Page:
Worldshaker was a book I didn’t want to leave. I read it at every opportunity and was disappointed when I reached the end. It’s the kind of book that demonstrates why continuing series of novels can be so successful. It is a book that creates a world and characters so interesting that you want to explore and experience them some more.

Harland has created an alternative history, a world where the industrial innovation and creativity of the Victorian era has taken a huge leap beyond the bridge and shipbuilding wonders of I K Brunel. In this world political necessity has driven steam age technology to achieve far grand goals than was the case in the “real” Victorian age.

Worldshaker is a massive “juggernaut”, part ship, part tank, part earthmoving excavator, which houses and employs citizens of various fixed classes. Perhaps a comparison could be made to futuristic stories of massive star-ships transporting nation sized communities through space – except juggernaut communities are earthbound and restricted to Victorian age technology.

Colbert Porpentine, heir in waiting to Worldshaker’s Supreme Commander, is thrown into contact with a girl who has entered his room to hide from the authorities. She is a member of the lowest of the low, a “filthy. A reflex decision not to expose the girl’s forbidden presence puts Col’s privileged position at risk and leads him to discover the price that others continually pay to maintain the lifestyle of the Juggernaut’s elite classes.

Worldshaker has what I consider to be a novel’s most essential qualities: strongly believable characters that I care about; an exciting storyline with interesting and original ideas and on a more practical level - short chapters.
I have found long chapters can be a stumbling block to successful reading. It is a major reason I’ve always struggled with Lord of the Rings. By the time I finish one long chapter, the task of reading another of similar length can seem too daunting, especially when other things are competing for my time. With shorter chapters it is easy to read “just one more chapter” several times in succession until a significant portion of the book has been read.

Worldshaker would be classed as a Young Adult title and it was a pleasure to read a book untarnished by the presence of graphic sex and foul language. From recent experience, books that don’t resort to such devices are becoming increasingly hard to find.

Tuesday, March 16, 2010

Reviewing My Reason for Reviewing

The review I wrote of Mary Poppins left me wondering whether I’d forgotten my reason for starting this blog.

I’m not sure I wrote anything of interest or value in that review. I could at least have written about my reason for reading that particular book at that particular time: which was for convenience. The book had been sitting unread on my bookshelf for ages and I wanted something reasonably quick and easy to read after taking over a month to get through the second of two books about the space race of the 1960s.

So why did I think I had to attempt a review? Do I really need to review every book I read or should I reserve that task for those books that I WANT to write about? Those books that move me in some way and give me an experience that I feel is worth documenting…

Wednesday, March 10, 2010

Alistair Hulett, Roaring No More

This week I read of the death of Alistair Hulett, a Scottish folk singer and musician who I interviewed in the early 1990s. When I met him he sang with a Sydney based band “Roaring Jack” who played weekly at a pub in Newton (NSW). The band released two albums “Cat among the Pigeons” and “Through the Smoke of Innocence” which I played daily without fail.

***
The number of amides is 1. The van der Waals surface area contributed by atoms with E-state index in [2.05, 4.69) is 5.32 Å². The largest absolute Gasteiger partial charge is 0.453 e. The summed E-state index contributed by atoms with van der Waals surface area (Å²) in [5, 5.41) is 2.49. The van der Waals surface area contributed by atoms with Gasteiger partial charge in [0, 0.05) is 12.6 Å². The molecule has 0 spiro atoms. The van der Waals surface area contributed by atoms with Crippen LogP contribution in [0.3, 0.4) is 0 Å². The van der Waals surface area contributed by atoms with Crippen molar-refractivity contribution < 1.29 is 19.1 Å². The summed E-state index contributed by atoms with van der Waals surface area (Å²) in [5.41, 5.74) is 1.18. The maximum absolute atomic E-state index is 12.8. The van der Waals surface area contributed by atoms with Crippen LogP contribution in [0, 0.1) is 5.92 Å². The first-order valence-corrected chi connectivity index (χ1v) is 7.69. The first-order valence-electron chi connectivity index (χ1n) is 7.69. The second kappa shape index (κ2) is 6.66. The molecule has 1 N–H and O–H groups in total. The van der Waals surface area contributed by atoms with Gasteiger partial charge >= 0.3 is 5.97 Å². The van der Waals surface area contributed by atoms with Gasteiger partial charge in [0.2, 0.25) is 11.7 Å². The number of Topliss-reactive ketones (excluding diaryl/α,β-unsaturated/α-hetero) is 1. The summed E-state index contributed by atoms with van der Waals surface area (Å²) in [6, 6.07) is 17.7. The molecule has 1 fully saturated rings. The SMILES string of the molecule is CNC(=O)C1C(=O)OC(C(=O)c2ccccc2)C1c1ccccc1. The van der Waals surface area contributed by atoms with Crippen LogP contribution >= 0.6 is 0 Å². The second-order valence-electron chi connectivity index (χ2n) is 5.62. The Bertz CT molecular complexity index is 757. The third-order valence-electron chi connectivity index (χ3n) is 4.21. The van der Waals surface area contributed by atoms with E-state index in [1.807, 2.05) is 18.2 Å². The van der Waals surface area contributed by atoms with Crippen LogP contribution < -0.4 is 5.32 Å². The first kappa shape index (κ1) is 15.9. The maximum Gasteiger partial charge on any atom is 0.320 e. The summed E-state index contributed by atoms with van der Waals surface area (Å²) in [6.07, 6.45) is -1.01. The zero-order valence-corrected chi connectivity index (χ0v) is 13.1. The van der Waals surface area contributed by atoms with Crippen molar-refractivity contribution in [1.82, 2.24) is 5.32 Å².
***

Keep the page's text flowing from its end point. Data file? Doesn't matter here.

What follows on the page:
I wouldn’t have a clue how many times I drove to Newton from Wollongong to hear them play live. I was at their last Newtown performance when accordion player Steph Miller left the band. I was also at one of their first return gigs, on New Years Eve at the Harold Park hotel, with Steph’s replacement alternating between accordion and saxophone. I don’t remember hearing anything about them after that night.

When I interviewed Alistair he made the mistake of playing some of his then unreleased solo album (Dance of the Underclass). Not wanting to miss the opportunity of hearing as many of his new songs as possible I definitely overstayed my welcome. The situation also wasn’t helped by the fact that he had served me what seemed to be a half pint glass of scotch during the interview.

I’ve possibly still got the tape of the interview somewhere, but as far as I’m aware the article based on it no longer exists.

Alistair was born in Scotland and moved with his family to New Zealand in the late 1960s. At eighteen he moved to Australia and started performing around the country. After his Roaring Jack days he started collaborating with former Fairport Convention fiddle player Dave Swarbrick who was then also an Australian resident.

In the mid 90s Hulett moved back to Britain where he lived, performed and recorded until his death, from cancer, in January 2010.

Several of his songs are available for download on his official website, where there are also a detailed biography and discography.

Friday, March 5, 2010

Mary Poppins

Perhaps most people would know of Mary Poppins through the Disney film starring Julie Andrews. I saw the film as a child during its original cinema release. It was notable for some memorable songs and for the worst cockney accent in cinematic history courtesy of Dick Van Dyke.

Those familiar with the film would recognise some of the stories in PL Travers’ book including Mary entering a chalk drawing to spend an afternoon in the countryside scene it depicted; an afternoon tea floating near the ceiling with an uncle afflicted with “laughing gas”, and the bird lady selling bread crumbs to “feed the birds, tuppence a bag”.